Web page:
The elongation of newly generated olfactory receptor axons in the adult from the olfactory mucosa towards the central nervous system (CNS) is attributed to the supporting properties of olfactory ensheating cells (OECs), which ensheath and guide these axons [1,2]. Given their axon growth-promoting properties, OECs (natural or modified) have been transplanted into the injured spinal cord to promote axonal regeneration and functional recovery [38]. Indeed, OEC transplantation has emerged as a promising therapy for spinal cord injuries [9,10]. It has been suggested that OECs provide a higher regenerative potential than Schwann cells [1113]. This property has been attributed to the greater migratory potential of OECs [14]. However, different migratory properties have been reported after OEC transplantation in injured CNS [15,16]. For example, Lu et al. did not observe special migratory properties following their implantation in spinal cord lesion, and some of the transplanted cells migrated far from the lesion site [17]. In the injured spinal cord, damaged axons and transplanted cells are exposed to a changing environment with a large variety of growth inhibitory molecules located in the meningo-glial scar and adjacent spinal cord regions [18,19]. OEC migration is modulated by neurotrophins, such as the glial cell-derived neurotrophic factor (GDNF), or chemicals, such as lysophosphatidic acid (LPA) [2022]. These observations raise the notion that OECs are able to respond to a large array of molecules, which affect their migration, including inhibitory molecules, like Nogo-A [23]. Hence, knowledge of the mechanisms involved in inhibiting OEC migration is useful in the development of appropriate therapeutic strategies. It has already been established in rats that OECs labelled with magnetic nanoparticles (MNPs) can be tracked in vivo by MRI to determine their migration details in normal and injured spinal cords, including the possibility that OECs can cross a complete spinal cord injury zone [24]. MNPs are largely employed in biomedicine. The use of MNP has been established for many clinical diagnostic/therapeutic uses, e.g., MRI contrast agents in magnetic resonance imaging [25], for cell tracking via MRI [26], magnetic hyperthermia [27], gene therapy [28], vectors for drug delivery [29], etc.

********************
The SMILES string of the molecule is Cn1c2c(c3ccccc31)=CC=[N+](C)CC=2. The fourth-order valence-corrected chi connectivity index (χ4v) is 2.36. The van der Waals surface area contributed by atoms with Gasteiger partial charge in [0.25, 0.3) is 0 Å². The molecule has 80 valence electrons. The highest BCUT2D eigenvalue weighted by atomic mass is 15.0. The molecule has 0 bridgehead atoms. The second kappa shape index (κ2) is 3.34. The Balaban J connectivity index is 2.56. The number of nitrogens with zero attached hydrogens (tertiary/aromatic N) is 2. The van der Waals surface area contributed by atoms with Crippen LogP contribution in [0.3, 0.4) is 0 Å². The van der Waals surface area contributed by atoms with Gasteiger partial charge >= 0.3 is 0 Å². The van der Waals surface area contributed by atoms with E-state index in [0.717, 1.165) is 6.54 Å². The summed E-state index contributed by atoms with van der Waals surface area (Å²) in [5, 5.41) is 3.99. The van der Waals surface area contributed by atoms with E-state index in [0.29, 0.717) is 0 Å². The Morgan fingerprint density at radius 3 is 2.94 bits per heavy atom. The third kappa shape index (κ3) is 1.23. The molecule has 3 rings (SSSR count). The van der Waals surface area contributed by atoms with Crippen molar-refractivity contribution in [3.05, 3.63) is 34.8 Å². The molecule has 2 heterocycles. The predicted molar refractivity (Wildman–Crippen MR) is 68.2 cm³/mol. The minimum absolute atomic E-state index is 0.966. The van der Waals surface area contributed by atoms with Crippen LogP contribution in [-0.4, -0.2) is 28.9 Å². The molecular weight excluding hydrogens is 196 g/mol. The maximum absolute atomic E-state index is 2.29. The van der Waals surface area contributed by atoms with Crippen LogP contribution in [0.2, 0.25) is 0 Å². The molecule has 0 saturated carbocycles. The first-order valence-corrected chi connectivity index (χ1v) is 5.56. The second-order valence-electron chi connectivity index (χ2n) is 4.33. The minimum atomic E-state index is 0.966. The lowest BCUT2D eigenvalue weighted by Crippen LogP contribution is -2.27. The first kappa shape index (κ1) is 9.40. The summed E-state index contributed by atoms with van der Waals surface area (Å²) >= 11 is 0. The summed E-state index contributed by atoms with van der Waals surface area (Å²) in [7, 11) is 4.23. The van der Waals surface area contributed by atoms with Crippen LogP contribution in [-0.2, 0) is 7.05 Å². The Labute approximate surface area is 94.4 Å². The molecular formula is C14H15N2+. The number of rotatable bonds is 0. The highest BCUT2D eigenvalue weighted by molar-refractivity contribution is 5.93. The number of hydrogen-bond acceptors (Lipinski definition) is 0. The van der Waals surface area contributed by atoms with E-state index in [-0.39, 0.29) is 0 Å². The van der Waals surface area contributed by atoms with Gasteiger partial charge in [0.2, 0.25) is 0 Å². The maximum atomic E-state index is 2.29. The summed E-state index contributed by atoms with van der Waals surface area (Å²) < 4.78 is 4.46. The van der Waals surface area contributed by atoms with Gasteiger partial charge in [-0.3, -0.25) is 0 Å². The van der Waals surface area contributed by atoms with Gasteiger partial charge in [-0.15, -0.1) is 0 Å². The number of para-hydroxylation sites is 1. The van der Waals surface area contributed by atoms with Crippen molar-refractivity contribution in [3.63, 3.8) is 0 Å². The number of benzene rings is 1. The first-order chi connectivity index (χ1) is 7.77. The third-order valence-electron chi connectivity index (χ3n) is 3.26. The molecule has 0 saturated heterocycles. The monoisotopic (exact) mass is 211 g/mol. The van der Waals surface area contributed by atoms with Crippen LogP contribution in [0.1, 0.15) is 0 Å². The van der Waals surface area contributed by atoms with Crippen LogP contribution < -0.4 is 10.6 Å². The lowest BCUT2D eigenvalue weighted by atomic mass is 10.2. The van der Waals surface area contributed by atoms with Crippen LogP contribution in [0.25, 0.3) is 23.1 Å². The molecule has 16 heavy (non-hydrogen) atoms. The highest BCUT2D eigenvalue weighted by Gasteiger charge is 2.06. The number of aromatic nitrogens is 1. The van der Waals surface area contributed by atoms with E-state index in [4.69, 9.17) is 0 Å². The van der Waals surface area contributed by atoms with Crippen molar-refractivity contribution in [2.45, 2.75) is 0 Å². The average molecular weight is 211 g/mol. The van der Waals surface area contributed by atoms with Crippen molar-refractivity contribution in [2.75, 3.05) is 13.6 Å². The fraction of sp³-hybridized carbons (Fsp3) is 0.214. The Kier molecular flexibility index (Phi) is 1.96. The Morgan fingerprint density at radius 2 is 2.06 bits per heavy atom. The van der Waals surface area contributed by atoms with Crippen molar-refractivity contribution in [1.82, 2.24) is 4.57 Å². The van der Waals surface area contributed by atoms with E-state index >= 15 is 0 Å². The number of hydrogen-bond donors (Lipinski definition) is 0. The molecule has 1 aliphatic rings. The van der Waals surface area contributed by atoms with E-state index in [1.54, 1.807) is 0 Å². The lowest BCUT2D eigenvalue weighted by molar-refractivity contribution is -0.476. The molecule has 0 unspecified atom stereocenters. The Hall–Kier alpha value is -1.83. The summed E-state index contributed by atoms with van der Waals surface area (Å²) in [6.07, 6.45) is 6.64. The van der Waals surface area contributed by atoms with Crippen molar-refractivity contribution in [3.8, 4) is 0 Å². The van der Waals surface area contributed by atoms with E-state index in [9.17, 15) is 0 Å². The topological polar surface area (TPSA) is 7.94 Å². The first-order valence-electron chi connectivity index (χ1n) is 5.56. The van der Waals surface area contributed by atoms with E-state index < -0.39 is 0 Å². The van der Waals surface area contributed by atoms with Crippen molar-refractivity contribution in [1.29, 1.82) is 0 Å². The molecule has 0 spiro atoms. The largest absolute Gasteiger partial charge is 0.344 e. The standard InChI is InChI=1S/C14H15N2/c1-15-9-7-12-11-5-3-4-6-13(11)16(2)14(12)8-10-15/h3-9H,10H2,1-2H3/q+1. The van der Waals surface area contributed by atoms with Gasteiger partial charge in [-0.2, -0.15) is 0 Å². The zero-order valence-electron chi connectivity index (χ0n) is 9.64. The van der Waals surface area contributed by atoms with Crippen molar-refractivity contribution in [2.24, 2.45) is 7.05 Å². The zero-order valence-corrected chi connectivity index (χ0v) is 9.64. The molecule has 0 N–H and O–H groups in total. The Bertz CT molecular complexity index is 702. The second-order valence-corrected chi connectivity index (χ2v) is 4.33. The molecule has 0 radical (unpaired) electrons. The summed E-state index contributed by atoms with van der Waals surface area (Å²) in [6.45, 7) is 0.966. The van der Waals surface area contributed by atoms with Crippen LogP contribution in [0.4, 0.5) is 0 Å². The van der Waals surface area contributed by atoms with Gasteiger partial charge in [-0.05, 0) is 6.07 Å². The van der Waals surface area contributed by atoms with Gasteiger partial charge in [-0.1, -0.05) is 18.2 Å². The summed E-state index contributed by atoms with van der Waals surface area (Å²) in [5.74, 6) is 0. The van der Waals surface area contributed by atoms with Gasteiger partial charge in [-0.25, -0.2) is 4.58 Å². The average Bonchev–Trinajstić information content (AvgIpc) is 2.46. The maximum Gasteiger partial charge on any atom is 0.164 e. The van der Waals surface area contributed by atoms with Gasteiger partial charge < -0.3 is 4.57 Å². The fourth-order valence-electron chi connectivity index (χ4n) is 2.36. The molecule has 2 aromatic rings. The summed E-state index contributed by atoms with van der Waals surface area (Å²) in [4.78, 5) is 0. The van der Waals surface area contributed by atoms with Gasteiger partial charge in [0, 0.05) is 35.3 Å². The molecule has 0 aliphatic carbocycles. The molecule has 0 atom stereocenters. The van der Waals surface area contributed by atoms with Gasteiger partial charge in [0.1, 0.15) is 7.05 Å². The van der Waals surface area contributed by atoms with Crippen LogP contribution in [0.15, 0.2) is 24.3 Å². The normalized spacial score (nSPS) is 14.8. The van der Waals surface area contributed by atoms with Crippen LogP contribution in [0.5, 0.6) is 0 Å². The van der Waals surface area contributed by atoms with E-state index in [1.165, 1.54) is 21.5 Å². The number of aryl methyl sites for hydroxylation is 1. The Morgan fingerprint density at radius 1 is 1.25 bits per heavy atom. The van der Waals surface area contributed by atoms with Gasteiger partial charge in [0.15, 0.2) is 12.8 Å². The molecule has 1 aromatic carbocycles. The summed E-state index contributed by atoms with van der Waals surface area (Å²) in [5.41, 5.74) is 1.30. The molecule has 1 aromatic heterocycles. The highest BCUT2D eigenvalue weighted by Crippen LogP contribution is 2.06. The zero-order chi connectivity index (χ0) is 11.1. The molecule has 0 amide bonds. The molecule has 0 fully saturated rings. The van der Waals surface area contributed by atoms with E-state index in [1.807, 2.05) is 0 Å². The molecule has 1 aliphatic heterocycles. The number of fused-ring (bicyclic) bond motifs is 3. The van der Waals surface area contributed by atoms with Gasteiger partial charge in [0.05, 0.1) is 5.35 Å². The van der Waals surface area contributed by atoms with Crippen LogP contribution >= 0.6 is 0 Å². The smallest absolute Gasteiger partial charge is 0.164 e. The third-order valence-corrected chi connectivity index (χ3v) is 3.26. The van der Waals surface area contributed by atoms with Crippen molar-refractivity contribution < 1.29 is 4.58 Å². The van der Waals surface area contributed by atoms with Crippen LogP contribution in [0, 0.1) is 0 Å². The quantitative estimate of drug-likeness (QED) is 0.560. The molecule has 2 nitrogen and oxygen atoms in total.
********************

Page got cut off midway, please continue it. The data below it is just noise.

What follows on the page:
The idea to use MNPs for magnetic labeling of cells has been already proposed in the literature [30] and also proven by our group. When mammalian cells are cultured in a MNP modified medium, MNPs interact with the cells and, following an exposition to a magnetic field, they are able to move cells in the direction imposed by the external magnetic field. By incubating neuroblastoma cell lines with magnetic carbon nanotubes (CNTs), under the effect of a permanent dipole magnet, a progressive displacement of cells toward the more intensive magnetic fields was observed, and results suggested that cell displacement preferentially occurs during cell duplications [31,32]. In another study, mesenchymal stem cells (MSCs) were cultured in a CNT containing medium and, as a result of cell interaction with CNTs, the application of a magnetic field enabled shepherding of MSCs to the desired location in vivo. Specifically, when CNT labelled MSCs were injected in the portal vein of rats, we were able to significantly increase the localization of MSCs within the liver, with a consequent reduction of their migration to other organs [33]. More recently, we synthesized iron oxide MNPs with high saturation magnetization and tested them for cellular actuation of a neuroblastoma cell line through external magnetic forces. Results from scanning electron microscopy (SEM) and dual-beam SEM/focused ion beam (FIB) microscopy demonstrated the effective MNP internalization in large amounts. Since the magnetic force exerted on a single cell is proportional to the magnetic moment of the incorporated MNPs for a given magnetic field value (and its spatial derivative), this MNP internalization resulted in a high capability to induce cell migration under the effect of the magnetic source [34].